Cracking the DNA code for a complex region of the human genome has helped 14 North American scientists, including five at Simon Fraser University, chart new territory in immunity research.
They have discovered that a good number of our antibody genes, how well they operate and, potentially, what they fight off, actually vary from person to person. That means even though drugs, treatments and vaccinations are designed to treat whole populations our response to them could be individualistic.
After completely sequencing the immensely repetitive DNA in the human genome's one million nucleotide-long immunoglobulin heavy (IGH)-chain locus, these scientists have also found ethnicity influences immunity.
"Time will confirm the extent to which this is true. But we've found that sections of the IGH-chain locus' DNA sequence are either missing or inserted into a person's genome, and this could vary depending on ethnicity," explains Corey Watson.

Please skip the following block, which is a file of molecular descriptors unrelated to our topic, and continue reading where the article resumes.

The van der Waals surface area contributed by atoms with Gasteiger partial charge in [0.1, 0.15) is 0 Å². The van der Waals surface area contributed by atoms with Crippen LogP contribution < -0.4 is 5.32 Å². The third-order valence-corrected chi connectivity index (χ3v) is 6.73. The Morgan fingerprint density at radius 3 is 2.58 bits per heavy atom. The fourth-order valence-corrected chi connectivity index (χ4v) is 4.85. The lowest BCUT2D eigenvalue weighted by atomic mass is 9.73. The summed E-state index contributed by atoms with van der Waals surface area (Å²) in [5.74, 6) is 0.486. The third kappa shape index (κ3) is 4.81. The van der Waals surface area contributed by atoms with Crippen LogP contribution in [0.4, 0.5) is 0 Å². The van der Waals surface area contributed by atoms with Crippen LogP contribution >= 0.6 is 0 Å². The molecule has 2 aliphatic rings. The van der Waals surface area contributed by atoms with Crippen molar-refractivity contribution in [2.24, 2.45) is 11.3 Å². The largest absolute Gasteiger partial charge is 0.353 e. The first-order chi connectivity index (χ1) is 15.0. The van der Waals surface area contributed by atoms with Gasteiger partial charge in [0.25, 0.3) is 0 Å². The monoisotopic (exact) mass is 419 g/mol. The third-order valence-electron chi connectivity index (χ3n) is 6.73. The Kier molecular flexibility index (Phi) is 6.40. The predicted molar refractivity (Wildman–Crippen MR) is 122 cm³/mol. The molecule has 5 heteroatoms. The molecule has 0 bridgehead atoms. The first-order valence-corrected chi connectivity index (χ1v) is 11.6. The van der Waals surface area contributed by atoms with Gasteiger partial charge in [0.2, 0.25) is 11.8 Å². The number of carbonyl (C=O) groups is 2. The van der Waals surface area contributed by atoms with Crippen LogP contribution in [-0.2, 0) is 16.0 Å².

A postdoctoral researcher at the Mount Sinai School of Medicine in New York, Watson completed his doctoral studies under the supervision of SFU biologist Felix Breden who leads this research project. Watson and Breden still collaborate on research.
Scientists have long known that our IGH-chain locus is our most prolific producer of the 50-plus varied and diverse antibody-encoding genes that our B cells use to fight off infections and diseases.
But thanks to new data-mining technology, this is the first study to radically refine and, until now, roughly-piecemealed genomic map of the human IGH-chain locus.
"Because this is the most complete version of a human's IGH sequence," says Watson, "our data has been integrated into the official human genome project assembly."
Using a single chromosome of an individual, the latest study sequences all possible antibody-encoding genes in our IGH-chain locus. It also identifies 11 possible large DNA insertions and deletions of antibo
|Contact: Carol Thorbes|
Simon Fraser University